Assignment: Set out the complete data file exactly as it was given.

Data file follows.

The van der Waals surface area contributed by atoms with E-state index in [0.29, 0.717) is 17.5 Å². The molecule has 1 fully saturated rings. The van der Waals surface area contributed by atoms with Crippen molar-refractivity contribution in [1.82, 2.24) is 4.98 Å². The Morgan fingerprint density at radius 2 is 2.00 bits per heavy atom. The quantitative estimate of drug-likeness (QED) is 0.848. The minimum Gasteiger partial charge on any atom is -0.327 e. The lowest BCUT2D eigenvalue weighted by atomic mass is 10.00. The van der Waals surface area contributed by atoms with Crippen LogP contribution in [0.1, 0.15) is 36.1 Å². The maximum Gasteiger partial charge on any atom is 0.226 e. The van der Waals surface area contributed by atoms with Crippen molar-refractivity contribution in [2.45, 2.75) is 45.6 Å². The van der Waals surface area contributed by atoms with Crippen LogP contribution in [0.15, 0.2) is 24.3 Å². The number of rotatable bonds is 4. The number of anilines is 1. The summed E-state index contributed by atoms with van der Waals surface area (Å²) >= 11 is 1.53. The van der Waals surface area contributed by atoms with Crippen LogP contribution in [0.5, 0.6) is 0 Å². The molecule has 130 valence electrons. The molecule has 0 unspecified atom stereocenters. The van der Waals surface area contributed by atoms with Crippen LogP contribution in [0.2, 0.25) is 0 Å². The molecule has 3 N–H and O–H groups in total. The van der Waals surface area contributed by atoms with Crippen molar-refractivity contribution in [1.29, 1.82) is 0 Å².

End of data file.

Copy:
The van der Waals surface area contributed by atoms with E-state index in [0.29, 0.717) is 17.5 Å². The molecule has 1 fully saturated rings. The van der Waals surface area contributed by atoms with Crippen molar-refractivity contribution in [1.82, 2.24) is 4.98 Å². The Morgan fingerprint density at radius 2 is 2.00 bits per heavy atom. The quantitative estimate of drug-likeness (QED) is 0.848. The minimum Gasteiger partial charge on any atom is -0.327 e. The lowest BCUT2D eigenvalue weighted by atomic mass is 10.00. The van der Waals surface area contributed by atoms with Crippen LogP contribution in [0.1, 0.15) is 36.1 Å². The maximum Gasteiger partial charge on any atom is 0.226 e. The van der Waals surface area contributed by atoms with Crippen molar-refractivity contribution in [2.45, 2.75) is 45.6 Å². The van der Waals surface area contributed by atoms with Crippen LogP contribution in [0.15, 0.2) is 24.3 Å². The number of rotatable bonds is 4. The number of anilines is 1. The summed E-state index contributed by atoms with van der Waals surface area (Å²) >= 11 is 1.53. The van der Waals surface area contributed by atoms with Crippen LogP contribution in [0.5, 0.6) is 0 Å². The molecule has 130 valence electrons. The molecule has 0 unspecified atom stereocenters. The van der Waals surface area contributed by atoms with Crippen LogP contribution in [0.2, 0.25) is 0 Å². The molecule has 3 N–H and O–H groups in total. The van der Waals surface area contributed by atoms with Crippen molar-refractivity contribution in [1.29, 1.82) is 0 Å².